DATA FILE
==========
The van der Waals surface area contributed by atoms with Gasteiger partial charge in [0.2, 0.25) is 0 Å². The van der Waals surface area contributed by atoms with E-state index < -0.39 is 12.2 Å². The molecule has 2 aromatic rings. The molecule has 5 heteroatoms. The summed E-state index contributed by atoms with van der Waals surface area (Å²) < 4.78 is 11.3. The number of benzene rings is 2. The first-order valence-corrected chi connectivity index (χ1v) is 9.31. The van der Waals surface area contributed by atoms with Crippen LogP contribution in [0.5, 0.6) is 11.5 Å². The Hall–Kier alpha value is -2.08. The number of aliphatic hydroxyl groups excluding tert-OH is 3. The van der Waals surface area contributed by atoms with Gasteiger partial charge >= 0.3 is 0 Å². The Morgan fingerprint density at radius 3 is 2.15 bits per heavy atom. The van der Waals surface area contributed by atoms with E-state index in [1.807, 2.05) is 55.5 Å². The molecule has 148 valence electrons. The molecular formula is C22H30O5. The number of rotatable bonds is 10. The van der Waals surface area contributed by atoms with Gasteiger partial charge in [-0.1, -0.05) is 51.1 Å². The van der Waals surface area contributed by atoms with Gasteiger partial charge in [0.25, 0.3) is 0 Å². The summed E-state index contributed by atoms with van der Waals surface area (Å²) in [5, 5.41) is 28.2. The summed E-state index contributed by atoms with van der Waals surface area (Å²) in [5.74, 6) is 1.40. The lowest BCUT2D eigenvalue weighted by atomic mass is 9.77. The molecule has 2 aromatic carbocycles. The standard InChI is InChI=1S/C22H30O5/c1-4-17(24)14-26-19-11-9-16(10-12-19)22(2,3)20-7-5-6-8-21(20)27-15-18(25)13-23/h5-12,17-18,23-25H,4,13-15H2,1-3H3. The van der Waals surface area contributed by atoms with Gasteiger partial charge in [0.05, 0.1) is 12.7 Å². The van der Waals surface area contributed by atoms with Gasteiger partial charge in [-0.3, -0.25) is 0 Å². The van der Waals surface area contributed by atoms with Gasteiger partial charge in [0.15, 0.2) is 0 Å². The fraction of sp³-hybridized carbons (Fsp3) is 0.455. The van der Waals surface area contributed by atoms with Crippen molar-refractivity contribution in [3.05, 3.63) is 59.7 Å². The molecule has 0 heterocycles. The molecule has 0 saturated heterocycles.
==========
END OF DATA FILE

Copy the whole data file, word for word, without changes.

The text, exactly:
The van der Waals surface area contributed by atoms with Gasteiger partial charge in [0.2, 0.25) is 0 Å². The van der Waals surface area contributed by atoms with E-state index < -0.39 is 12.2 Å². The molecule has 2 aromatic rings. The molecule has 5 heteroatoms. The summed E-state index contributed by atoms with van der Waals surface area (Å²) < 4.78 is 11.3. The number of benzene rings is 2. The first-order valence-corrected chi connectivity index (χ1v) is 9.31. The van der Waals surface area contributed by atoms with Crippen LogP contribution in [0.5, 0.6) is 11.5 Å². The Hall–Kier alpha value is -2.08. The number of aliphatic hydroxyl groups excluding tert-OH is 3. The van der Waals surface area contributed by atoms with Gasteiger partial charge >= 0.3 is 0 Å². The Morgan fingerprint density at radius 3 is 2.15 bits per heavy atom. The van der Waals surface area contributed by atoms with E-state index in [1.807, 2.05) is 55.5 Å². The molecule has 148 valence electrons. The molecular formula is C22H30O5. The number of rotatable bonds is 10. The van der Waals surface area contributed by atoms with Gasteiger partial charge in [-0.1, -0.05) is 51.1 Å². The van der Waals surface area contributed by atoms with Gasteiger partial charge in [0.25, 0.3) is 0 Å². The summed E-state index contributed by atoms with van der Waals surface area (Å²) in [5, 5.41) is 28.2. The summed E-state index contributed by atoms with van der Waals surface area (Å²) in [5.74, 6) is 1.40. The lowest BCUT2D eigenvalue weighted by atomic mass is 9.77. The molecule has 2 aromatic carbocycles. The standard InChI is InChI=1S/C22H30O5/c1-4-17(24)14-26-19-11-9-16(10-12-19)22(2,3)20-7-5-6-8-21(20)27-15-18(25)13-23/h5-12,17-18,23-25H,4,13-15H2,1-3H3. The van der Waals surface area contributed by atoms with Gasteiger partial charge in [0.05, 0.1) is 12.7 Å². The van der Waals surface area contributed by atoms with Gasteiger partial charge in [-0.3, -0.25) is 0 Å². The van der Waals surface area contributed by atoms with Gasteiger partial charge in [0.15, 0.2) is 0 Å². The fraction of sp³-hybridized carbons (Fsp3) is 0.455. The van der Waals surface area contributed by atoms with Crippen molar-refractivity contribution in [3.05, 3.63) is 59.7 Å². The molecule has 0 heterocycles. The molecule has 0 saturated heterocycles.